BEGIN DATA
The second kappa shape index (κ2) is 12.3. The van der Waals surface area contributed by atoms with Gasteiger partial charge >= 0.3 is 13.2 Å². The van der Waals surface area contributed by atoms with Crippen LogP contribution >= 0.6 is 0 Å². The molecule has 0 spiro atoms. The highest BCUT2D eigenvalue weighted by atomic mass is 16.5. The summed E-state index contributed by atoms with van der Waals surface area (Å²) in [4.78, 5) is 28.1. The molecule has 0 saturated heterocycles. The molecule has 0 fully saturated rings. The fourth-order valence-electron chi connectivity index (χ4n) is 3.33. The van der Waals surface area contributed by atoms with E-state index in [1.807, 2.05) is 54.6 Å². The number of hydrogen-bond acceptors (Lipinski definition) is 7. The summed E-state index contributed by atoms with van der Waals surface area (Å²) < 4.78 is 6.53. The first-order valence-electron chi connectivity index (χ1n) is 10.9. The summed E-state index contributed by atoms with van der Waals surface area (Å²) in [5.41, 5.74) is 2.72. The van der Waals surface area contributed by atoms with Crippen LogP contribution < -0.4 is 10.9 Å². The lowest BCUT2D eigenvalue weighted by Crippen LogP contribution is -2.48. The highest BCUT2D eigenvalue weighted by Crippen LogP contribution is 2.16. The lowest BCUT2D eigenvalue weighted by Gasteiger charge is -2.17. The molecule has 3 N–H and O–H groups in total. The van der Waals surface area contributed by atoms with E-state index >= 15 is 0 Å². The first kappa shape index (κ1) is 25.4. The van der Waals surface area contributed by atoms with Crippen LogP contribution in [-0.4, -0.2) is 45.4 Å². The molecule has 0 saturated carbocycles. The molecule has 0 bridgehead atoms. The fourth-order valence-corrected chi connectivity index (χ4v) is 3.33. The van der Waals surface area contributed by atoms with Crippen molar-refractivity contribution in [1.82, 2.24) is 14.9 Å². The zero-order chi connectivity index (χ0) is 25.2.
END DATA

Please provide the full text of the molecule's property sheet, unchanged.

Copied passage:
The second kappa shape index (κ2) is 12.3. The van der Waals surface area contributed by atoms with Gasteiger partial charge >= 0.3 is 13.2 Å². The van der Waals surface area contributed by atoms with Crippen LogP contribution >= 0.6 is 0 Å². The molecule has 0 spiro atoms. The highest BCUT2D eigenvalue weighted by atomic mass is 16.5. The summed E-state index contributed by atoms with van der Waals surface area (Å²) in [4.78, 5) is 28.1. The molecule has 0 saturated heterocycles. The molecule has 0 fully saturated rings. The fourth-order valence-electron chi connectivity index (χ4n) is 3.33. The van der Waals surface area contributed by atoms with E-state index in [1.807, 2.05) is 54.6 Å². The number of hydrogen-bond acceptors (Lipinski definition) is 7. The summed E-state index contributed by atoms with van der Waals surface area (Å²) < 4.78 is 6.53. The first-order valence-electron chi connectivity index (χ1n) is 10.9. The summed E-state index contributed by atoms with van der Waals surface area (Å²) in [5.41, 5.74) is 2.72. The van der Waals surface area contributed by atoms with Crippen LogP contribution < -0.4 is 10.9 Å². The lowest BCUT2D eigenvalue weighted by Crippen LogP contribution is -2.48. The highest BCUT2D eigenvalue weighted by Crippen LogP contribution is 2.16. The lowest BCUT2D eigenvalue weighted by Gasteiger charge is -2.17. The molecule has 3 N–H and O–H groups in total. The van der Waals surface area contributed by atoms with E-state index >= 15 is 0 Å². The first kappa shape index (κ1) is 25.4. The van der Waals surface area contributed by atoms with Crippen LogP contribution in [-0.4, -0.2) is 45.4 Å². The molecule has 0 saturated carbocycles. The molecule has 0 bridgehead atoms. The fourth-order valence-corrected chi connectivity index (χ4v) is 3.33. The van der Waals surface area contributed by atoms with Crippen molar-refractivity contribution in [1.82, 2.24) is 14.9 Å². The zero-order chi connectivity index (χ0) is 25.2.